A federal judge ruled that a lawsuit against Hulu will proceed to trial. According to The Wire today, the lawsuit alleges that Hulu shared information about users’ viewing history with Facebook and an analytics company without a user agreement. U.S. Magistrate Judge Laurel Beeler of California decided the lawsuit could proceed when it was declared that plaintiffs didn’t need to show actual injury.
The law protecting the viewers is the Video Privacy Protection Act that was put in place in 1988 to protect the privacy of people who rented videos. Hulu’s argument was even if users qualified as “aggrieved” persons under the law, actual damages would need to be demonstrated.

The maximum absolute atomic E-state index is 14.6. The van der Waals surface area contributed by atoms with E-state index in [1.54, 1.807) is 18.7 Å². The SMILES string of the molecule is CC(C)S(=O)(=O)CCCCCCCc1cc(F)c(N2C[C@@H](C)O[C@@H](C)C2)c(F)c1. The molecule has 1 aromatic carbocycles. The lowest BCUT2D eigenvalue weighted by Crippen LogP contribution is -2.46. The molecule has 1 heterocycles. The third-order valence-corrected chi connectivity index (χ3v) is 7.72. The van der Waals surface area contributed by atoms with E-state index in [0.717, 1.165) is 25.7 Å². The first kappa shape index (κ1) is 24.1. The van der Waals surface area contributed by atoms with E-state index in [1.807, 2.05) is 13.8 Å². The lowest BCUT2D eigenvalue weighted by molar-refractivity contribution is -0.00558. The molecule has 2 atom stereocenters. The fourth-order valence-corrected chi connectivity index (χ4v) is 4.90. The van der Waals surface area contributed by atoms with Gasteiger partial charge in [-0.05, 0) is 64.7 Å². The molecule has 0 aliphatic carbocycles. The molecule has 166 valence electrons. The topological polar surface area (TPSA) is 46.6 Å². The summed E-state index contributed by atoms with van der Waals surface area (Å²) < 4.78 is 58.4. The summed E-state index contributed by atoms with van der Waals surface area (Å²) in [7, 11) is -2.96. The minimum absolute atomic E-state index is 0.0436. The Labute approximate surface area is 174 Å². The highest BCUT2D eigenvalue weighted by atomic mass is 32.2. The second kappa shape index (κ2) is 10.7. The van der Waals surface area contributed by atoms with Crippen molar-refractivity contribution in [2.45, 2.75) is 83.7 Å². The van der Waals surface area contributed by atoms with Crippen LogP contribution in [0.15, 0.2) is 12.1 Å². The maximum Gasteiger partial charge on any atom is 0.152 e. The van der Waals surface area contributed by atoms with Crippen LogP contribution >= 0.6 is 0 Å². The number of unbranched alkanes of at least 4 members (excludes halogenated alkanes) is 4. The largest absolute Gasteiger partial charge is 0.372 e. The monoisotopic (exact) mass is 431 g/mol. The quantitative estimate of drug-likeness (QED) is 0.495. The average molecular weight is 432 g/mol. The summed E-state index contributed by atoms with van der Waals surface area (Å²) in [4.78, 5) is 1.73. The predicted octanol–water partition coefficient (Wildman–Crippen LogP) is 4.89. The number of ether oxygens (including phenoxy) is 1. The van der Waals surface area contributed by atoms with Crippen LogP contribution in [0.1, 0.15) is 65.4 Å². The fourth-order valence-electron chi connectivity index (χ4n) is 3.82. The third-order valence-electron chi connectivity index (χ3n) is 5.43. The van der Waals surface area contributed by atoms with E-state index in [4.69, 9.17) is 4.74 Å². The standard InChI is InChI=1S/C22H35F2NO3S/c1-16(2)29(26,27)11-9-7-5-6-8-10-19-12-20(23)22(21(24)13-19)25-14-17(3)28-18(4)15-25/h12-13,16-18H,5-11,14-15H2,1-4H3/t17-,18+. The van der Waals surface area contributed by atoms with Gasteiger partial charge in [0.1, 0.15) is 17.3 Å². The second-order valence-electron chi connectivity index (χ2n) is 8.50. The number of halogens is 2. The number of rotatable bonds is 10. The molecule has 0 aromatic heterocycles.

Hulu’s lawsuit was from before an amendment was added last year that allows companies to avoid liability with a user agreement. The consumer class-action lawsuit was launched in 2011, according to Hollywood Reporter. It seeks $2,500 per violation as well as putative damages.
Plaintiffs claim that video choices were sent to a research unit as well as Facebook registration that allowed the company to identify who was watching what. This allowed third parties to engage in targeted marketing and advertising.
A Hulu spokeswoman declined to comment on the decision as part of Hulu’s policy to refrain from discussing ongoing legal matters.